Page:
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Ohio Train Derailment: Residents May Have Experienced the Largest Environmental Disaster Ever in the US

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By Judy Perkins - - 5 Mins Read

Ohio was hit with a terrible disaster after a 150-car train derailed in East Palestine. After the terrible incident, some dangerous chemicals leaked from the train causing explosions and harmful air pollution. Dangerous chemicals such as carcinogenic vinyl chloride were leaked into the surrounding environment (water, air, and soil). 

Currently, government officials in Ohio say there are no casualties, and people can safely move around now. However, those living around the surrounding areas are still experiencing the effects of the Ohio train disaster. Many people are experiencing difficulties such as skin reactions, respiratory problems, and many other issues. Animals who were affected by the explosions were found dead in different areas. 

After the Ohio train disaster, the train involved in the incident had to be burned down in a controlled manner so that the toxic chemicals it contained could be safely released. Before the rain remnants were burned down, Ohio Governor Mike DeWine issued an order which mandated that those around the surrounding area move away by one mile. 

Norfolk Southern was the company that was tasked with cleaning up the train and environmental degradation mess recorded within the area. Norfolk Southern also made a $25,000 donation to the community affected by the Ohio train disaster and promised to give each family within the area of the disaster $1,000 compensation.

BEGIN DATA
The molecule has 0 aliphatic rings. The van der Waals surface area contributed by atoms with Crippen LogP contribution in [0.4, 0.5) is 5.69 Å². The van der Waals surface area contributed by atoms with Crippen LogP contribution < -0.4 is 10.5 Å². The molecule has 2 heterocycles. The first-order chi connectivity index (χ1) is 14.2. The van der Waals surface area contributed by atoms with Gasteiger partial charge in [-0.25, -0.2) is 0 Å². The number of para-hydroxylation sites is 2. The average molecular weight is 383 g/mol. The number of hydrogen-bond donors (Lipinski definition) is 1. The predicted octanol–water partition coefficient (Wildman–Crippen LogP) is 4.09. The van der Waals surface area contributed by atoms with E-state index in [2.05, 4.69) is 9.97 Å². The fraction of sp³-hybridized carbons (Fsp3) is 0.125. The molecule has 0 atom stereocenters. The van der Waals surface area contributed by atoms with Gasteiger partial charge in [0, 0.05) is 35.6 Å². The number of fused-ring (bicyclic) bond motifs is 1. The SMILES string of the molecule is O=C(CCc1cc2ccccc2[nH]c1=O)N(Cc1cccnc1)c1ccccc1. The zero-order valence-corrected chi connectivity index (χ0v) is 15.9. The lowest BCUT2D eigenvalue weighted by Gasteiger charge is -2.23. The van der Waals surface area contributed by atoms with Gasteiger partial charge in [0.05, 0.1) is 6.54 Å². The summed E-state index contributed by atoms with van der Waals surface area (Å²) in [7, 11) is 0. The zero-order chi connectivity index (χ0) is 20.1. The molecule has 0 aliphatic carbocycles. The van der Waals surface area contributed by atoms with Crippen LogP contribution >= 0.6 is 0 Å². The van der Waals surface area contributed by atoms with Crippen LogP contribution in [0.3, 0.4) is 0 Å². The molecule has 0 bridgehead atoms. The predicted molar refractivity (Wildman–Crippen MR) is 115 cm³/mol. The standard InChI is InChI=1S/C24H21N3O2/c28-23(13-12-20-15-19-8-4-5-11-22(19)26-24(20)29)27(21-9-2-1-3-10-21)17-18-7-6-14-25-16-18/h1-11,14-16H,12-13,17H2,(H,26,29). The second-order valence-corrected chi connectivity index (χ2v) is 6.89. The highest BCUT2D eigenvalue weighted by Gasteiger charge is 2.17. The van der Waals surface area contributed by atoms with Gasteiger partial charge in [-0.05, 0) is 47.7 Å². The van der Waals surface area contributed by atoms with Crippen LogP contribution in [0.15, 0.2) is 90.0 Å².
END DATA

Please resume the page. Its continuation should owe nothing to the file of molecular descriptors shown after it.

Inconsistency with Norfolk Southern Compensation 

The residents affected by the Ohio train disaster have reported many inconsistencies in how Norfolk Southern carried out their compensation promises. According to several affected residents, they were often made to provide unnecessary documents to receive donations. In some cases, visiting the disbursement center often results in renewed air and water pollution symptoms. 

Amanda Greathouse, who resides near the area of the disaster, left the area one hour after the incident happened. She and her family returned later to retrieve certain documents, such as bank and identification documents. Despite the quality mask they wore, they could stop perceiving the odor coming from the disaster site. However, experts have assured the citizens around the area that several tests have been conducted, showing that the air temperature and content are safe. 

Animals Heavily Affected 

Animals living within the disaster area were also affected heavily, which mostly led to their death. Pets and wild animals were found dead in different locations within the environment. Tests from vets confirmed that most of the dead animals died as a result of the harmful chemicals that were exposed to the environment after the derailment. 

Andrea Belden, one of the area's residents, found out that her two-year-old cat, Leo, started behaving abnormally after the disaster. The cat could not move as he used to; he didn't want to drink or eat. In the end, Leo had to die, and Andrea Belden owed more than $8,000 from the treatment administered. 

This wasn't the only case of animal death. Several other pets and wild animals died within the area, and to make matters worse, Norfolk Southern refused to compensate some of those whose animals died due to the train disaster.